Didn't Australia decide to go for Navantia for their Frigates? Beware... but I guess you have learned your lessons and will check every step the Spaniards do... that's the only way if you want to avoid nasty surprises in the end!!!
I'm sure if you contact some of the Norwegians involved with the construction of Nansen at Navantia they can give you some hints and tips. Although there may have been issues that were never made public, the general impression is that after a lot of back and forth the Norwegian Navy is becoming quite satisfied with the work. Although it took much longer than anybody expected...
Loke, a few project managers in maritime have indicated that the norwegians have been complaining long and loud about the quality of the spanish builds - and it's been noted.
oddly enough, every man connected to the project wanted the G&C Burke derivation but it came down to cost - I'm hoping that we don't rue the day on this one..
as a piece of trivia, the two presses that were used to form the pressure hulls on the Collins class were spanish (nicknamed "Little Bazan" and "Big Bazan"). We purchased then from Bazan just before they got merged with Izar into a new entity.
personally, i think the value for money for us would have been far better if we'd bought the Burke derivative and had the hulls made in Sth Korea (we have a strong relationship with them and it's getting stronger). We could have done the fitouts here and ended up saving money. That money could have been used to help retain sailors in the fleet (who have been jumping off like lemmings up until the global financial crisis hit)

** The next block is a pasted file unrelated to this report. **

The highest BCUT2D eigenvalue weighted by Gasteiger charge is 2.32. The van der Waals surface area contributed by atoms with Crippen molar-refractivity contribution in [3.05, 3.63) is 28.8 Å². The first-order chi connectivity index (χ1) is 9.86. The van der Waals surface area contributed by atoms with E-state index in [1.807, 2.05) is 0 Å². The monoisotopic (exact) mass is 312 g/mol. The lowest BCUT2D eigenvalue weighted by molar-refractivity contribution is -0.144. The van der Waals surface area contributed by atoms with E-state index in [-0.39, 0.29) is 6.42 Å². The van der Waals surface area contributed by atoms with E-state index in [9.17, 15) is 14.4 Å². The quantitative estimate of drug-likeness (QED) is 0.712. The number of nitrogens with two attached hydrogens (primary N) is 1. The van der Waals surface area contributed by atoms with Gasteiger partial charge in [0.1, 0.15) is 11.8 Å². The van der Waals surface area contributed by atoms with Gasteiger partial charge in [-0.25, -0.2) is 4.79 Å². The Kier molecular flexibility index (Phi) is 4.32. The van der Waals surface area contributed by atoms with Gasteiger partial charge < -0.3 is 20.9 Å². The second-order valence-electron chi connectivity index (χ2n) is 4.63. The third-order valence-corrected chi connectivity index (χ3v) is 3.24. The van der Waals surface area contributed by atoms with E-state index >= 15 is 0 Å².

as it is, at a manning level the RAN is starting to look like a NATO fleet, canadians, americans, poms, danes etc... have joined up (plus a fair smattering of kiwis), money saved from a sth korean hull build could have come in handy.
but, one F-100 will outgun all of the ANZAC class combined in missile terms, so we're trying to convince ourselves that we got a good deal.
Seems like the Koreans have the ultimate Burke when you read the specs for their Aegis type destroyer [or cruiser at up to 10,000 tons] looks very impressive with 128 missiles as opposed to 96 in the American Burke, & can fire virtually any missile for any threat, plus RAM, Goalkeeper, a Korean version of Tomahawk, two choppers & all the bells and whistles, and they claim it costs around US$1 billion.
Makes the Bazan type look slightly undernourished, perhaps Hyundai might have been the place to start.
[QUOTE=dundonrl;608579]if your not listening for a submarine, and are just in a regular transit it's easy to sneak up on a surface tin can.. if it's looking for you, that's another matter..
During an exercise off of Southern California, my last ship, the USS Momsen was able to find and keep the HMS Gotland (Swedish AIP submarine) from attacking the surface ships.. was it hard, yes, but not impossible with modern active sonar..
also, the modern US nuclear submarines are INCREDIBLY quiet.. I'd say as quiet or more so than a modern diesel.. (the technology that went into the pumpjet propulsor and other stuff that makes noise is incredible)[/QUOTE]
Use of active sonar and you is doomed with tp 62.......
[QUOTE=Walkinginshadow;634607]Use of active sonar and you is doomed with tp 62.......[/QUOTE]
No, not an absolute. There are a number of recent examples where active has not worked as advertised.